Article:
The annotations that radiologists create on images are particularly important image metadata since they are used to identify and delineate lesion borders, to quantify features of ROI in lesions, and to note visual observations of those lesions. However, these annotations are not directly accessible for future analyses because they are typically captured as image graphics. Imaging observation characteristics made by radiologists may also be recorded in radiology reports, but there is usually no reference to the specific image pixels that correspond to the observation, and problems with synonymy, negation, and completeness hinder machine processing and search.3 As a result, it is currently not possible to retrieve images based on their features in a clinical environment, e.g., one cannot query the PACS to retrieve all “hypervascular” lesions. In order to achieve such functionality, methods are needed to make medical image metadata accessible for search, which, in turn, could enable newly annotated images to be queried against the database of existing images and the results ordered by decreasing similarity to support diagnostic decisions. In fact, previous work has shown that querying a database of medical image metadata and retrieving similar images can improve diagnosis.4–9 However, these systems were specifically designed to answer research questions about decision support and are not easily integrated into a PACS-based environment.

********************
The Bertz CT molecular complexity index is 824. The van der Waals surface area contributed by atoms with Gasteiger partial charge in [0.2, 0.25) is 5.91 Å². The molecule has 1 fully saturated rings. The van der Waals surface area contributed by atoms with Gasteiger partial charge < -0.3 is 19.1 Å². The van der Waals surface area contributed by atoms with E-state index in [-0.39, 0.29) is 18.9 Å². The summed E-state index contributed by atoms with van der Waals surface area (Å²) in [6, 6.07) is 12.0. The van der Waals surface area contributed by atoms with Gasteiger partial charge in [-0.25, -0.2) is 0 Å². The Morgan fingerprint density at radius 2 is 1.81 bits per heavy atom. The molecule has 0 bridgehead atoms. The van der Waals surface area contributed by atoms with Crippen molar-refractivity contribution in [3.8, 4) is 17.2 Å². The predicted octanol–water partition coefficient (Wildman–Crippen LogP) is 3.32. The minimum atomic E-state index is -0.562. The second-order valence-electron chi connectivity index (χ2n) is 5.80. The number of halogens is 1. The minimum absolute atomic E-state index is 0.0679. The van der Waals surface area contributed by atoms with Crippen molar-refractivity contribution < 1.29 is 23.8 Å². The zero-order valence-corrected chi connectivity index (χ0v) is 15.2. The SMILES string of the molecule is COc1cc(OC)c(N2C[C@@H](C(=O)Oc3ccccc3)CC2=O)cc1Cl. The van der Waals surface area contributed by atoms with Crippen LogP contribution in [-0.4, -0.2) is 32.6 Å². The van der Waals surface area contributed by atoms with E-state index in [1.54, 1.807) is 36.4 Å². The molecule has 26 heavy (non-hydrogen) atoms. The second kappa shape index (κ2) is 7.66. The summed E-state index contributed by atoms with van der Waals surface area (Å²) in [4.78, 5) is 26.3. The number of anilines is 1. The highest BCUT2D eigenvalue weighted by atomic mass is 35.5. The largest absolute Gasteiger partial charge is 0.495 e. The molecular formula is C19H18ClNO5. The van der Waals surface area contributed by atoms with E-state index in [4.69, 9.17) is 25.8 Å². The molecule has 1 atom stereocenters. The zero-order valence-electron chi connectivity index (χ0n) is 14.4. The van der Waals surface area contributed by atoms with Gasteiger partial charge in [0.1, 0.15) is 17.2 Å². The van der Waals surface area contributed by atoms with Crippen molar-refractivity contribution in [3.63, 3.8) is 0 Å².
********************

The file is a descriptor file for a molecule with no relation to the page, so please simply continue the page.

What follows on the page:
The primary goal of this study was to develop and evaluate methods to manage semantic annotation metadata and to create an application enabling users to search for and retrieve images according to particular image metadata. A secondary goal was to develop a demonstration application that uses image metadata for decision support in liver CT by retrieving similar images based on the image metadata related to radiologist observations. We implemented a Web-based application that enables radiologists and researchers to search for images in flexible ways, by anatomy, findings, or other semantic metadata. Our application also allows one to use an annotated image as a query to find similar images.